Kicking Television: Live in Chicago
Despite all its acclaim, Wilco has never been the kind of act whose live shows inspire the ecstatic buzz that people associate with great rock bands. That changed on the group's last tour: The creative ferment that yielded Yankee Hotel Foxtrot (and gave bandleader Jeff Tweedy so much indigestion in the rock doc I Am Trying to Break Your Heart) spilled over into Wilco's stagecraft. This time around, Tweedy also had the genius notion to hire on Nels Cline as an extra ax man. The Los Angeles guitarist, who straddles the worlds of indie rock and experimental note-bending, is a cult hero to fret freaks. And he's a large part of what makes Wilco's first concert album—recorded over four nights at Vic Theatre last spring—so compelling.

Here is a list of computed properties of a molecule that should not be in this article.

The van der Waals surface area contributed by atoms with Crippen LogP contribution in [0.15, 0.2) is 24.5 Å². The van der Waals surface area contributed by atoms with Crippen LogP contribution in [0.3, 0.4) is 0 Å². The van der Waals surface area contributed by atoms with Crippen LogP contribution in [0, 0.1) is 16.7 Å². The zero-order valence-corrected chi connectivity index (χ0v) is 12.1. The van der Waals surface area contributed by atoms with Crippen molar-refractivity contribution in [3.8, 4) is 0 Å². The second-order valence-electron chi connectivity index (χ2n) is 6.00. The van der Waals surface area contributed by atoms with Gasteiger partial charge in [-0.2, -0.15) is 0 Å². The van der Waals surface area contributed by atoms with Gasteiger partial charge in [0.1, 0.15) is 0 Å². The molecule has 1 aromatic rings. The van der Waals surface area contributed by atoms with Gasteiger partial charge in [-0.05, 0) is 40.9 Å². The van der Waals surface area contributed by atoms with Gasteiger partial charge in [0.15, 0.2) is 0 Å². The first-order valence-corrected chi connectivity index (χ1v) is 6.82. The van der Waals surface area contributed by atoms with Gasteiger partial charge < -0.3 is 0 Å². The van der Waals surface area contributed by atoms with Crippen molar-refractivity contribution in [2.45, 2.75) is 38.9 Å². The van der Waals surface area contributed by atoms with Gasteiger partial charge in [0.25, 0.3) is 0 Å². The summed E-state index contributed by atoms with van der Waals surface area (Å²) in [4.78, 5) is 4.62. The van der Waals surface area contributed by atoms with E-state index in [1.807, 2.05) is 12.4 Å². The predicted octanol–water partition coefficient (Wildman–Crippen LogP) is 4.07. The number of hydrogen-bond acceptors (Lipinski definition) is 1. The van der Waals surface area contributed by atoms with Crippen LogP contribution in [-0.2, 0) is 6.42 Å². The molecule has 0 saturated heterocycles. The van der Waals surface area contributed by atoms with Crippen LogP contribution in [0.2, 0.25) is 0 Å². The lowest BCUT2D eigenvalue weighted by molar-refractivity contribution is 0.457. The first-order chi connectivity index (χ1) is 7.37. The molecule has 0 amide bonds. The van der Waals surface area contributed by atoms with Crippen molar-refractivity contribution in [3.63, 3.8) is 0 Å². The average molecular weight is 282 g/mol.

While Tweedy chose to can Television's accompanying DVD, claiming the footage didn't properly reflect the group's live shows, the audio's in prime shape. It's exciting to hear Wilco not only revisit some of its most emotionally affecting material (primarily drawn from Foxtrot and last year's A Ghost Is Born), but reinvent it, as well. The pyrotechnics add a glorious jamminess to the slow fade of "Ashes of American Flags," for instance, and elsewhere, calling to mind Neil Young in high fever. But they also fit in perfectly with Wilco's loose, shambling group dynamic, balancing Tweedy's penchant for the dour or bittersweet. Songs that were already jaunty, like "I'm the Man that Loves You" and "Heavy Metal Drummer," suddenly aspire to rollicking anthem status—even though Wilco has to be the least-anthemic semipopular rock band in North America. That's no mean feat. It gives Tweedy's impressionistic lyrics fresh punch and clarity. For Wilco, it's like an upgrade from black-and-white to color—and good enough to tide you over until the new album next year.—Steve Dollar